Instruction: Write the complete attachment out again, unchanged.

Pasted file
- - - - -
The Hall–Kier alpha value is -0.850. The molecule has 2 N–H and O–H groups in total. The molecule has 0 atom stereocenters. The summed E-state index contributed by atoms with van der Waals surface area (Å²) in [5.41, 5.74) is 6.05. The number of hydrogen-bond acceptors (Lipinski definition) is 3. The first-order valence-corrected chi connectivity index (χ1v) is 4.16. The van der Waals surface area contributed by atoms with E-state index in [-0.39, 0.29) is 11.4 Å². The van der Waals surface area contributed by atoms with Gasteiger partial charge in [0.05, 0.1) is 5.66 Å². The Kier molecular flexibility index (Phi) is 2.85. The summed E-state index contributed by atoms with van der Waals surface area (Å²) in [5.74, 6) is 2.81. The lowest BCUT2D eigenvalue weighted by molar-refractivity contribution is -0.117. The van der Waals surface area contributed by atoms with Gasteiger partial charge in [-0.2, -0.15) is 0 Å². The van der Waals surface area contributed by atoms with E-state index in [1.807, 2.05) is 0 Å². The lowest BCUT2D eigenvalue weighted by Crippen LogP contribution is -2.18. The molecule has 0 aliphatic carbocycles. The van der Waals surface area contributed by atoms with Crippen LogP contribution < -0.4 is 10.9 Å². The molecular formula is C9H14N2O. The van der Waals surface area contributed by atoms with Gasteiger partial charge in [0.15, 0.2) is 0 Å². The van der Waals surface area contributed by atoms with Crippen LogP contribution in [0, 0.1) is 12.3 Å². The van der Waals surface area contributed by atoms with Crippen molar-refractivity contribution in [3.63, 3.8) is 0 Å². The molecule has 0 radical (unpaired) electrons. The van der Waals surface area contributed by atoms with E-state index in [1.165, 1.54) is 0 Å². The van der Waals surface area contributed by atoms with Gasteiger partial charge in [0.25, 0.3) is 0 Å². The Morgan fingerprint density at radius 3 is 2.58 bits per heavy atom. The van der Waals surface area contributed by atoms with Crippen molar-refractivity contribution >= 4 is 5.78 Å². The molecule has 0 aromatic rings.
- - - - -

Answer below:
The Hall–Kier alpha value is -0.850. The molecule has 2 N–H and O–H groups in total. The molecule has 0 atom stereocenters. The summed E-state index contributed by atoms with van der Waals surface area (Å²) in [5.41, 5.74) is 6.05. The number of hydrogen-bond acceptors (Lipinski definition) is 3. The first-order valence-corrected chi connectivity index (χ1v) is 4.16. The van der Waals surface area contributed by atoms with E-state index in [-0.39, 0.29) is 11.4 Å². The van der Waals surface area contributed by atoms with Gasteiger partial charge in [0.05, 0.1) is 5.66 Å². The Kier molecular flexibility index (Phi) is 2.85. The summed E-state index contributed by atoms with van der Waals surface area (Å²) in [5.74, 6) is 2.81. The lowest BCUT2D eigenvalue weighted by molar-refractivity contribution is -0.117. The van der Waals surface area contributed by atoms with Gasteiger partial charge in [-0.2, -0.15) is 0 Å². The van der Waals surface area contributed by atoms with E-state index in [1.807, 2.05) is 0 Å². The lowest BCUT2D eigenvalue weighted by Crippen LogP contribution is -2.18. The molecule has 0 aliphatic carbocycles. The van der Waals surface area contributed by atoms with Crippen LogP contribution < -0.4 is 10.9 Å². The molecular formula is C9H14N2O. The van der Waals surface area contributed by atoms with Gasteiger partial charge in [0.15, 0.2) is 0 Å². The van der Waals surface area contributed by atoms with Crippen LogP contribution in [0, 0.1) is 12.3 Å². The van der Waals surface area contributed by atoms with Crippen molar-refractivity contribution in [3.63, 3.8) is 0 Å². The molecule has 0 radical (unpaired) electrons. The van der Waals surface area contributed by atoms with E-state index in [1.165, 1.54) is 0 Å². The van der Waals surface area contributed by atoms with Gasteiger partial charge in [0.25, 0.3) is 0 Å². The Morgan fingerprint density at radius 3 is 2.58 bits per heavy atom. The van der Waals surface area contributed by atoms with Crippen molar-refractivity contribution >= 4 is 5.78 Å². The molecule has 0 aromatic rings.